Patient & family education

Patient education on their disease and contributing factors can empower them to avoid exacerbating symptoms. Use of proper fitting shoes and orthotics should be taught. Patients should be encouraged to manage contributing conditions, such as diabetes. In general, weight loss is encouraged and alcohol intake is discouraged.

Emerging/unique Interventions

As previously mentioned, the Wong-Baker FACES Pain Rating Scale scores are beneficial in predicting outcomes.8 On follow-up after treatment, patients should be asked about improved pain, sleeping, walking distance, and overall function for outcomes measures. There may be a role for repeat electrodiagnostics if there is no improvement or symptoms worsen.

Translation into practice: practice “pearls”/performance improvement in practice (PIPs)/changes in clinical practice behaviors and skills

  • Tarsal tunnel syndrome is rare and the diagnosis should be made on only rare occasions and with much less confidence as other entrapment neuropathies such as carpal tunnel syndrome. Rule out more common conditions, such as systemic distal polyneuropathy or common musculoskeletal complaints, such as a sprain or strain.
  • If electrodiagnostic testing revealss abnormalities in the distribution of the tibial nerves bilaterally, polyneuropathy should be considered as a diagnosis of bilateral tarsal tunnel syndrome is exceedingly rare.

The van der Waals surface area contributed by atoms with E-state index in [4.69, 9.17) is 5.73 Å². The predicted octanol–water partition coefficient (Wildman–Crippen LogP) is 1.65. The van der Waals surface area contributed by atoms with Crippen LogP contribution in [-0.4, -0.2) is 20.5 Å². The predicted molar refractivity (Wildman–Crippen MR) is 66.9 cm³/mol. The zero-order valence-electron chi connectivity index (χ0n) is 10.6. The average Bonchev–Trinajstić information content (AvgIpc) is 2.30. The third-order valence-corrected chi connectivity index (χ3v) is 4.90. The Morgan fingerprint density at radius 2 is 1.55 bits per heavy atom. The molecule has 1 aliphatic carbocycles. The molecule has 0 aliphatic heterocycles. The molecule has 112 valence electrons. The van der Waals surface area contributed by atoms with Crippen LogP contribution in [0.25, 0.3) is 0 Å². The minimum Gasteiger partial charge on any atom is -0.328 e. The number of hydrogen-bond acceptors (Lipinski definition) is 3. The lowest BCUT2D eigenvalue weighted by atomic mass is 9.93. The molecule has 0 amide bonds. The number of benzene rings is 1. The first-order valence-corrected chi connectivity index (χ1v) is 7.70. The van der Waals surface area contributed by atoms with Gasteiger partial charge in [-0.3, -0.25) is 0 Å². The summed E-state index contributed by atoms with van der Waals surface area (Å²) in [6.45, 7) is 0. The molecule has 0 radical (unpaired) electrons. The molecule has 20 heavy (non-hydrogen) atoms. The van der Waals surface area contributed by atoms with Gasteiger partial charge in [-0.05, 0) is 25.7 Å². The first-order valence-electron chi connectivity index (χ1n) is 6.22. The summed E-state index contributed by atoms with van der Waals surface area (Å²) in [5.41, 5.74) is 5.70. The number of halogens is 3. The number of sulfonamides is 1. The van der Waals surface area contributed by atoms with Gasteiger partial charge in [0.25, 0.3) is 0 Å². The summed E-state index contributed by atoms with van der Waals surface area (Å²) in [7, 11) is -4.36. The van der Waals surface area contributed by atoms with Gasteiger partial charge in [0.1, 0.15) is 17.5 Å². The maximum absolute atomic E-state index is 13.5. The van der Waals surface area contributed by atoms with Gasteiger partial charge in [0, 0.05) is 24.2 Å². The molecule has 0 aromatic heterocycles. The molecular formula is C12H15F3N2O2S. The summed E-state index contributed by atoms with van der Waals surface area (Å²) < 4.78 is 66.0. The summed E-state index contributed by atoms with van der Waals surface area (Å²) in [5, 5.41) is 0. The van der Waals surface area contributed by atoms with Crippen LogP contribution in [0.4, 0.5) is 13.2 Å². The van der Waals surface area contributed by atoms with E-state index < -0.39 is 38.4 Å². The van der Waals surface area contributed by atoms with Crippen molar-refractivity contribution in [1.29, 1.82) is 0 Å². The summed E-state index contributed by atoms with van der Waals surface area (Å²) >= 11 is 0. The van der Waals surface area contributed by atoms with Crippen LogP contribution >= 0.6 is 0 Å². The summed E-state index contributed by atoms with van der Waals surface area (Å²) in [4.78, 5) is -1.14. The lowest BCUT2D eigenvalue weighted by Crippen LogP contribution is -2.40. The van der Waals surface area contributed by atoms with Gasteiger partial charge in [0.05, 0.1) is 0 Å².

• When diagnosing tarsal tunnel syndrome, consider underlying causes, such as mass lesions, inflammatory arthritis, diabetes, or human immunodeficiency virus.


Using ultrasonagraphy in the diagnosis of nerve disorders is increasingly common. IN the case of a rare diaganosis such as tarsal tunnel syndrome, additional clnical information can be benificial. There is some evidenced in the liturature that ultrasonagraphy of the tibial nerve can show abnormalistis in the setting of tarsal tunnel syndrome.13 Sonographic criteria for idiopathic tarsal tunnel syndrome have also been outlined.14


Gaps in the evidence-based knowledge

  • Epidemiology of tarsal tunnel syndrome is not well known.
  • There are no recommended treatment guidelines for tarsal tunnel syndrome.
  • Electrodiagnostic studies are level C recommendations for confirming the diagnosis of tarsal tunnel syndrome.15


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  12. Gondring WH, Trepman E, Shields B. Tarsal tunnel syndrome: assessment of treatment outcomes with an anatomic pain intensity scale. Foot Ankle Surge. 2009;15:133-138.
  13. Samarawickrama D, Therimadasamy AK, Chan YC, Vijayan J, Wilder-Smith EP. Nerve ultrasound in electrophysiologically verified tarsal tunnel syndrome. Muscle Nerve. 2016 Jun;53(6):906-12.
  14. Tawfik EA, El Zohiery AK, Abouelela AA. Proposed Sonographic Criteria for the Diagnosis of Idiopathic Tarsal Tunnel Syndrome. Arch Phys Med Rehabil. 2016 Jul;97(7):1093-9.
  15. Patel AT, Gaines K, Malamut R, et al. Usefulness of electrodiagnostic techniques in the evaluation of suspected tarsal tunnel syndrome: an evidence-based review. Muscle Nerve. 2005;32:236-240.

Original Version of the Topic:

Michael K. Mallow, MD. Tarsal tunnel syndrome and intrinsic neurologic foot disorders. 10/30/2013.

Author Disclosure

Michael K. Mallow, MD
Nothing to Disclose